Candles seem to be like apples and eggs in that they have multiple meanings spiderwebbed together. I have figured out some of the meanings of candles, but there is more to learn. They seem complicated. Sometimes they look like nothing more than visual framing devices.
Candles are often associated with illusions—not illusions in general, but specific harmful ones. The candles in the Kiryuu mansion create an illusion of warmth in a cold-hearted place. Mikage’s candles are supposed to be for a celebration, but he uses them to destroy. The candles in episode 30 are themselves illusionary, and represent Utena falling for Akio’s attractive illusions.
Candles connect with lamps and with fire, each of which has its own set of meanings. A candle burning down is like an hourglass running out. A candle is a phallic symbol, and may represent burning lust. Utena uses all these associations. In some pictures, the candles seem to imply coldness (surprisingly!) or separation. Is that a general meaning of candles in Utena? It fits for Kiryuu, Mikage, and Akio.
Candles can stand for the duality of Dios and Akio. In the episode 7 duel song, light and fire are associated with Dios and Akio. In episode 30 blowing out a candle represents both making a birthday wish and seeking Akio’s corrupt darkness. In contrast, the last glowing candle shows a halo, representing Dios.
The Kiryuu mansion is lit in part by candles on the wall. Candles are old-fashioned, and when you have that many they require servants to light, replace, and extinguish. They suggest tradition and old wealth. And disregard of the fire code.
I think the candles refer to The Rose of Versailles and compare the Kiryuu mansion to the palace of Versailles. That makes them mean ostentatious wealth, corruption and plotting, and absence of genuine love and friendship. And probably more.
Episode 10 has a flashback to a Touga birthday party with 12 candles on the cake. Other than being birthday candles, I don’t know what the candles mean or how they connect with other candles. They may share the meanings of the candles on the wall, but that can’t be all of it. They are arranged in a ring; I don’t know what that means.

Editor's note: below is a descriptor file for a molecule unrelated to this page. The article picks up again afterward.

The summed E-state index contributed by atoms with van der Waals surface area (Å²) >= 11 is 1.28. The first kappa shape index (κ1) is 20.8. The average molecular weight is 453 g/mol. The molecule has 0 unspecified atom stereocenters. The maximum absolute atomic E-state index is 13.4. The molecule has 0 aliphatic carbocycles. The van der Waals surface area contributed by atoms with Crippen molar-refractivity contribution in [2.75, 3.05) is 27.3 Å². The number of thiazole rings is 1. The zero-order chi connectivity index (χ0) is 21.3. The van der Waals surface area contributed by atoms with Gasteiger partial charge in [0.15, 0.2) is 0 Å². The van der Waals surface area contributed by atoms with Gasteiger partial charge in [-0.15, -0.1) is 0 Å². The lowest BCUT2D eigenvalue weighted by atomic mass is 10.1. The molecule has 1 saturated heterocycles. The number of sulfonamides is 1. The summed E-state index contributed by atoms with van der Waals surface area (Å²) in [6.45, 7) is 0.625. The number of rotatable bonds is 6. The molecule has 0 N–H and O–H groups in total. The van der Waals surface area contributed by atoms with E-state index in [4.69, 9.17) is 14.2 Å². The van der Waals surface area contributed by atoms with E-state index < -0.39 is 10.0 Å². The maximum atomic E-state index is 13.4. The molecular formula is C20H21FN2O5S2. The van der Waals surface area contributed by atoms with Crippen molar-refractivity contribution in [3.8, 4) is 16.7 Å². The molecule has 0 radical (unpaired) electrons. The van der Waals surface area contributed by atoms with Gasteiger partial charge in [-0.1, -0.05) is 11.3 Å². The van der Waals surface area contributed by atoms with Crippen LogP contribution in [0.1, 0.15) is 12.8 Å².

The single candle is one of the birthday candles. It might stand for the kitten’s life, or it might stand for Touga’s still-uncorrupted relationship with Nanami, or it might be something else.
Mikage uses candles from a banquet table to burn down his building. One candle is picked out before, not after as at Touga’s birthday. Both events are celebrations.
The candles provide the fire of destruction that kills the 100 duelist boys. They are related to the fire that cremates each dead boy after he loses his duel.
Using candles to spread fire should be the opposite of extinguishing candles. But they sure seem alike.
With no visitors in the Kiryuu mansion, the candles are unlit. The table is long (see long tables for the meaning). Left, a holder with three candles as Nanami dandles her egg. Right, a holder with two candles as Touga and Nanami dine at opposite ends of the table. The two candles are a visual framing device, though I doubt that’s all they are. In both pictures, the candles seem to divide the table ends from each other, increasing their separation.
The long table calls back to the banquet table in episode 23.
Utena’s three candles at first call back to Touga’s birthday cake, but then the cake is eaten and the candles (which turn out to be metaphorical) stealthily transfer themselves to the holder in the background of the left image. There is no celebration and no one candle is picked out. The candles represent birthday wishes on the one hand, and Utena’s pure intentions on the other: Each time Utena is tempted into corruption, she blows out another candle, and when she has blown out all three she is granted her birthday wish of becoming corrupted.
The three candles of episode 30 explains more meanings of the candles. This one I’ve got.
Jay Scott <email@example.com>
first posted 17 July 2022
updated 14 April 2023